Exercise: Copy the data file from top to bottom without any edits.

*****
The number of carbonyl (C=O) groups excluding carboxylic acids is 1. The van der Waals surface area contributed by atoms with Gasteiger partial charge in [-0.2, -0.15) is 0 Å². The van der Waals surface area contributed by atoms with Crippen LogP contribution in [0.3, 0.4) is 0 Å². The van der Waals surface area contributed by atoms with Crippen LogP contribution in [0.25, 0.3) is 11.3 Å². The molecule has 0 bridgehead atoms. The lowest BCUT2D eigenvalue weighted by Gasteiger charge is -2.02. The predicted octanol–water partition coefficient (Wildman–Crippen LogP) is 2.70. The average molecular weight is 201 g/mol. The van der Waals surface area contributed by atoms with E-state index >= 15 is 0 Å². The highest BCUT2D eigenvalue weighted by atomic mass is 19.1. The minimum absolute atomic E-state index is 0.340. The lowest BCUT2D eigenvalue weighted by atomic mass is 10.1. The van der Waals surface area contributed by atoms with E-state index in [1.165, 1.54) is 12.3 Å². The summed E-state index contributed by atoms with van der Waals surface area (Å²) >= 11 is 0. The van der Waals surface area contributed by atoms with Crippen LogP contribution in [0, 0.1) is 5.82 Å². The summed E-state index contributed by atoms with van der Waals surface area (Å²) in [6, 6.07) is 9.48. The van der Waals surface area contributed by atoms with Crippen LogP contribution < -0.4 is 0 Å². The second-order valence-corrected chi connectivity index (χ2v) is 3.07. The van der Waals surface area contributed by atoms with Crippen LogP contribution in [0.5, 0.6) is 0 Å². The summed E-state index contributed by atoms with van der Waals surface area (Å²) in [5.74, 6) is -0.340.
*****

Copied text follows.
The number of carbonyl (C=O) groups excluding carboxylic acids is 1. The van der Waals surface area contributed by atoms with Gasteiger partial charge in [-0.2, -0.15) is 0 Å². The van der Waals surface area contributed by atoms with Crippen LogP contribution in [0.3, 0.4) is 0 Å². The van der Waals surface area contributed by atoms with Crippen LogP contribution in [0.25, 0.3) is 11.3 Å². The molecule has 0 bridgehead atoms. The lowest BCUT2D eigenvalue weighted by Gasteiger charge is -2.02. The predicted octanol–water partition coefficient (Wildman–Crippen LogP) is 2.70. The average molecular weight is 201 g/mol. The van der Waals surface area contributed by atoms with E-state index >= 15 is 0 Å². The highest BCUT2D eigenvalue weighted by atomic mass is 19.1. The minimum absolute atomic E-state index is 0.340. The lowest BCUT2D eigenvalue weighted by atomic mass is 10.1. The van der Waals surface area contributed by atoms with E-state index in [1.165, 1.54) is 12.3 Å². The summed E-state index contributed by atoms with van der Waals surface area (Å²) >= 11 is 0. The van der Waals surface area contributed by atoms with Crippen LogP contribution in [0, 0.1) is 5.82 Å². The summed E-state index contributed by atoms with van der Waals surface area (Å²) in [6, 6.07) is 9.48. The van der Waals surface area contributed by atoms with Crippen LogP contribution < -0.4 is 0 Å². The second-order valence-corrected chi connectivity index (χ2v) is 3.07. The van der Waals surface area contributed by atoms with Crippen LogP contribution in [0.5, 0.6) is 0 Å². The summed E-state index contributed by atoms with van der Waals surface area (Å²) in [5.74, 6) is -0.340.